Fed Attempts to Thread the Needle After December’s Dot Plot Bloodbath
Love central banks or hate them, the Fed’s job isn’t particularly easy.
When the Fed laid out its dot plot policy plans for 2019 in December, which included two projected interest rate hikes, the stock market plunged 3.5 percent in an hour. It was the worst December for the market since 1931 and the S&P 500 briefly dipped into bear market territory during Christmas Eve’s massive sell-off.
At the time, investors only got a small piece of the message without any nuance. They heard two rate increases, not that the Fed’s confidence in two increases was waning significantly.
Six weeks later the projections were scrapped and the Fed signaled it would enter a holding pattern on rate hikes for the foreseeable future.
So how do you give your best guess for where the economy is heading without upsetting the market apple cart?
The Fed would like to avoid that outcome again. There’s no easy fix, though, in their potential options for systematically conveying forecast certainty. Powell has entrusted Vice Chairman Richard Clarida to come up with a solution, and the central bank has tested some tools privately before.
“The problem with the dot plot is that it shows the quarterly rate forecasts but doesn’t communicate anything about the likelihood of that path,’’ said Andrew Levin, a Dartmouth College professor who previously advised the Fed Board on monetary policy strategy and communications.
Without a reliable mechanism for communicating forecast certainty, or uncertainty, the burden will fall more on Powell to work that message into his press conferences and get it just right.
Here’s a rundown of some possibilities discussed by former Fed officials and advisers:
Now that Powell is holding press conferences eight times a year, instead of four, he could ask the Federal Open Market Committee to provide forecasts at every meeting.
A changing forecast every six weeks would show more agility in response to recent data, giving a sense of how officials’ views are evolving. Still, that wouldn’t communicate how they would respond to unforeseen outcomes further down the road, or how much weight they put on the probability of those outcomes.
Such a change probably wouldn’t alter the thrust of Fed communications which is focused on rationales for why they did what they did, rather than what they might do.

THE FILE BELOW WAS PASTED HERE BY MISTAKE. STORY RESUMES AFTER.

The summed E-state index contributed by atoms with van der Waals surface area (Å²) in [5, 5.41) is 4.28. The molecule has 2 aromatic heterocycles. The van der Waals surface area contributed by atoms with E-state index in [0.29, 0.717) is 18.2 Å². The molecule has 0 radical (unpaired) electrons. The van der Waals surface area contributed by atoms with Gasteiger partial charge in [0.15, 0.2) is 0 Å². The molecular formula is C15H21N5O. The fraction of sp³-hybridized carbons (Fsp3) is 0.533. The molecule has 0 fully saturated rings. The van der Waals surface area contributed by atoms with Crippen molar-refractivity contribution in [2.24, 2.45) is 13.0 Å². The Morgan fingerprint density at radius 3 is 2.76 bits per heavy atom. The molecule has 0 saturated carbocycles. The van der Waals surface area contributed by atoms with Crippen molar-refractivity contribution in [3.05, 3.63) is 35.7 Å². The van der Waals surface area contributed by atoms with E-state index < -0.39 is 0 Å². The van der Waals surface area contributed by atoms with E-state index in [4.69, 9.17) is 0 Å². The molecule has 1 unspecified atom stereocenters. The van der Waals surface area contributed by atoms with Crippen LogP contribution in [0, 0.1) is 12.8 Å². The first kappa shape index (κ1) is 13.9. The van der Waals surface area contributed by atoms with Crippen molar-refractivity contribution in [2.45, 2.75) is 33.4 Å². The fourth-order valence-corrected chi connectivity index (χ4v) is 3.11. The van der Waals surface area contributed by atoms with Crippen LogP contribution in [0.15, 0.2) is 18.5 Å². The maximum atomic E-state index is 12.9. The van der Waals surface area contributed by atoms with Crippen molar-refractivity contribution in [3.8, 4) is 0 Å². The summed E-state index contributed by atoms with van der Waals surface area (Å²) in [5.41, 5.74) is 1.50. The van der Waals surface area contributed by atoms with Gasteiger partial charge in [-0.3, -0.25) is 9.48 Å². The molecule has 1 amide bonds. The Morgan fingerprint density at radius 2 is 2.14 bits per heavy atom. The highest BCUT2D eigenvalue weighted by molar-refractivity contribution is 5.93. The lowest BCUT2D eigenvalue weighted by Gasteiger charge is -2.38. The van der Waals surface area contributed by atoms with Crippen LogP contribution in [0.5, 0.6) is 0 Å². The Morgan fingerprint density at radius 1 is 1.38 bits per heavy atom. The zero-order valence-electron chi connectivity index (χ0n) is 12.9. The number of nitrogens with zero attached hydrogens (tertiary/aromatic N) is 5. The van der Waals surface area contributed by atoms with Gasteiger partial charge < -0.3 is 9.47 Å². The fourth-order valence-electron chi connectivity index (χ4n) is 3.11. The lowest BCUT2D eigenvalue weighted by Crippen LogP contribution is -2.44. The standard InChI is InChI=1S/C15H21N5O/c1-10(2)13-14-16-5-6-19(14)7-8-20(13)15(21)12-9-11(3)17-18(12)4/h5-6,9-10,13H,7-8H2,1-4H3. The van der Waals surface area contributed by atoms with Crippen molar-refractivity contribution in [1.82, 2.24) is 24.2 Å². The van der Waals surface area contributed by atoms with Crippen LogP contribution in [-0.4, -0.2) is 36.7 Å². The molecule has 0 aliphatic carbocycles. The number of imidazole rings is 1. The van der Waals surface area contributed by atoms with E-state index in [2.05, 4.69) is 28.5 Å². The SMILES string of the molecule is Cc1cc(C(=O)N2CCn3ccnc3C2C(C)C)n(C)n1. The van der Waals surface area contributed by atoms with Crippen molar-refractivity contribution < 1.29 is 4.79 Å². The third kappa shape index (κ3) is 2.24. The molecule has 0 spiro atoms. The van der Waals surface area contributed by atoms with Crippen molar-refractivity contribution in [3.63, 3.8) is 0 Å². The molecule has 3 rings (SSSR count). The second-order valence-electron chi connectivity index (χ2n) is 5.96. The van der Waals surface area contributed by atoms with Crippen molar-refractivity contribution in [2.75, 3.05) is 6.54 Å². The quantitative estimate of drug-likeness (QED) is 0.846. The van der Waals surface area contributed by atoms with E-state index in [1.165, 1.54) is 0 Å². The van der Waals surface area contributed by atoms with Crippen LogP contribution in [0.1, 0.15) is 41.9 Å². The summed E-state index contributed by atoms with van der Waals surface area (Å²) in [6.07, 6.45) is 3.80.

William English, an economist at Yale University who also served as a senior adviser to officials on communication, said it might be helpful if officials explained how policy should adjust to hypothetical scenarios that fall outside their baseline forecasts, and present those alongside their quarterly outlooks.
“It seems to me the public often wants to hear not just about the modal outlook, but what it would take for the committee to do something different,” he said.
The idea is intriguing because it would quantify how the Fed would react to, say, a weakening expansion or surging inflation. It also carries risks, such as the chance that mentioning a downside scenario — such as a continuous plunge in stocks — could spook investors.
“I don’t think they would want to feed that beast,” said Michael Feroli, chief U.S. economist at JPMorgan Chase & Co. in New York.
It might also create more confusion than clarity. The Fed experimented with the idea in 2012, asking all 17 policy makers to provide a policy path responding to four alternate forecast scenarios — a “maze of 68 possibilities,” as St. Louis Fed President James Bullard put it at the time.
“I don’t think that kind of information overload is very conducive to improving transparency,” Bullard said in an FOMC meeting transcript.
Overcoming such divergence — through consensus forecasts — would require a giant leap toward agreement among all governors and regional Fed presidents on how rates should respond in each scenario.
Right now, officials don’t even have a single forecast for their baseline outlook. The projections are a compilation of each individual’s outlook based on “optimal” monetary policy. The median estimate is simply the midpoint and doesn’t represent something the committee, as a group, agrees on.
The Fed also explored the idea of a consensus baseline forecast in 2012.
“In the end, people thought it just wasn’t going to be that helpful, in part because there would be people standing outside the consensus.” said English, a top staff official at the time.
Another option could be to publish scenarios with policy paths based on a model — essentially, a set of economic formulas. Fed officials would still have to agree that the interest-rate rule within the model was in line with theirs, again a difficult challenge given the diversity of views on the committee.